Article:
Episode 7: Motherhood

In the words of our Managing Editor, Aïcha Martine Thiam: “Motherhood has often been considered a pinnacle of wisdom and serenity, a sort of joining together of all those parts of ourselves that were supposedly, until this point, in lesser focus. But in truth, more often than not, motherhood opens more doors than it closes. It is an endless series of complications and ambiguities that are put into sharper relief by the arrival of a daughter.

“Some mothers are bestowed with this charge before they are ready; broken girls who have barely stayed the hand on their volatility. Others must go to bat for that coveted title, shouldering setback after heartbreaking setback just to bring a little one to life. And then of course, there are all those in between, willing or unwilling to take on the challenge, aware or unaware that this is what they want, convinced that they have all the answers their own daughterhood did not provide: and always, they are proved wrong.

“In that transition from daughterhood to motherhood, women often become locked in this intrinsic cycle of seeing themselves in their mothers, and seeing themselves in their daughters; to the point where they are merely Venn Diagrams where they believe only the most complicated aspects of both parts meet. Mothers often spend a lifetime rejecting and loving themselves through their daughters, rejecting and loving the ways in which they are different from, or similar to them. This is simultaneously thrilling and terrible, and it spills out into the way they love their daughters, or are incapable of doing so.

“What emerges from the following four stories is this precise push and pull, that aforementioned ambiguity, pondered through the lens of devotion and loss, of privilege and resentment, of injustice and forgiveness. More so than the way they were raised or the choices they make, the way these women approach that ambiguity often sets the tone for the kind of mothers they are, were, or could be. These stories do not seek the closure at the end of that long string of questioning: rather, they acknowledge that sailing the tricky waters of life with a daughter is a series of half-certainties that aren’t meant to be answered, but merely re-asked, and re-examined over and over again, until it makes or breaks you.”

Act 1: “Miscarriages of Social Justice,” by Kelly A. Dorgan and read by Candy Bryant. Published in The Nasiona, 20 December 2018.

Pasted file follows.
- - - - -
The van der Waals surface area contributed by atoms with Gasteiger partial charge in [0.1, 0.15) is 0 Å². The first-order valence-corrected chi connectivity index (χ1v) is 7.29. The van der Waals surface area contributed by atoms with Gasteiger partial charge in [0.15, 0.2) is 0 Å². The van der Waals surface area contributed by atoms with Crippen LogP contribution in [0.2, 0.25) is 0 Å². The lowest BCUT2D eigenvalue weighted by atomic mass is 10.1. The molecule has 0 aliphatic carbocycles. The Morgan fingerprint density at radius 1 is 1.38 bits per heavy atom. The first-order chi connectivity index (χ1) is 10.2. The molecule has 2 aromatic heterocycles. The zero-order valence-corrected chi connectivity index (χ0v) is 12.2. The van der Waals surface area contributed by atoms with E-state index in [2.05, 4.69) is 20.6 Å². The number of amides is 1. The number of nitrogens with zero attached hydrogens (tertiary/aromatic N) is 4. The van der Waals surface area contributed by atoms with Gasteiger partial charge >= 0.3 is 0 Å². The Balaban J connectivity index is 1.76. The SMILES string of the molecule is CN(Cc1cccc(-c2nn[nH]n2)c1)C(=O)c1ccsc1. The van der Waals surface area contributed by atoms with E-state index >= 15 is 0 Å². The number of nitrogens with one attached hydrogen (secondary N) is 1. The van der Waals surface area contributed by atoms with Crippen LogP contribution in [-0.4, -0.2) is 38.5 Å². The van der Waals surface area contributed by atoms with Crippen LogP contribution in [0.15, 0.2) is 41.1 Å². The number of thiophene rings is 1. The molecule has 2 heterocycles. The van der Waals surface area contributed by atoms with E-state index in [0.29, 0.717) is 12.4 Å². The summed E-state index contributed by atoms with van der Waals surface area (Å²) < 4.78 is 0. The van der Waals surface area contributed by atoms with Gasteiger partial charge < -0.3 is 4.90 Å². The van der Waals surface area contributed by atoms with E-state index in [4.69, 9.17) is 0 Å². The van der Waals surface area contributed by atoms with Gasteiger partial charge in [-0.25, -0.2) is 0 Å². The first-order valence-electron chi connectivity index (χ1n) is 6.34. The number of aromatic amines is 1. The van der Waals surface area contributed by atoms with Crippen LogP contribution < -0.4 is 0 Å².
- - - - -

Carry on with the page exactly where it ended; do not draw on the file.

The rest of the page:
In “Miscarriages of Social Justice,” Kelly A. Dorgan filters her personal tragedy through the standpoint of privilege. She notes how she underwent a series of miscarriages in an atmosphere of care and support that women of other socioeconomic backgrounds are seldom accorded. By doing so, she reflects on the singularity of discrimination and trauma that often cuts across the lines of universality women might share.

Act 2: “About Chains,” written and read by Holly Pelesky. Published in The Nasiona, 10 January 2019.

In this next story, a letter to the daughter she put up for adoption, Holly Pelesky studies motherhood through the angles of her splintered bond with her own mother, as if to say: this is why I am the way I am, and this is why I did what I did when it came to you. It is a haunting observation of our perceived similarities with the women who gave birth to us and the women we give birth to, and of the way daughters often cement their mothers’ fates, either by trapping, or freeing them.

Act 3: “Diptych: Origins, Neurodivergence,” by Deborah Elderhorst and read by Jo Weston. Published in The Nasiona, 13 February 2019.

This next story is a love letter from Deborah Elderhorst to her daughter. The bond she describes is a beautiful, profound one, and brings to light that age-old notion of a mother’s unconditional love. Conversely, it also challenges a commonly-held concept: it is generally accepted that mothers can be their daughters’ most powerful teachers, for good or ill. But when it is least expected, daughters can also split open their mothers’ understanding of the world, revealing universes of wonders they did not know could exist.

Act 4: “Wedding Portrait,” by Jennifer Bostwick Owens and read by Monique Shutt. Published in The Nasiona, 22 January 2019.

In “Wedding Portrait,” a parallel story is told: that of a moment of sweet bonding between author Jennifer Bostwick Owens and her biracial daughter over the viewing of Prince Harry and Meghan Markle’s wedding, and that of Owens’ reminiscence on the challenges she faced, decades earlier, when she fell for a black man at the strong disapproval of her white family. The cultural significance of the royal wedding is an occasion for her to reflect on the power that love has to bring about acceptance, and vice-versa, the only legacy she wishes to pass onto her children.

The Nasiona Podcast shares stories that explore the spectrum of human experience and glimpse into foreign worlds. We focus on stories based on facts, truth-seeking, human concerns, real events, and real people, with a personal touch. From liminal lives to the marginalized, and everything in between, we believe that the subjective can offer its own reality and reveal truths some facts can’t discover. Hosted, edited, and produced by Julián Esteban Torres López.

Our theme song is “Into the West,” courtesy of Tan Vampires.

You can also find our podcast episodes on Apple PodcastsGoogle Play Music, and Stitcher.


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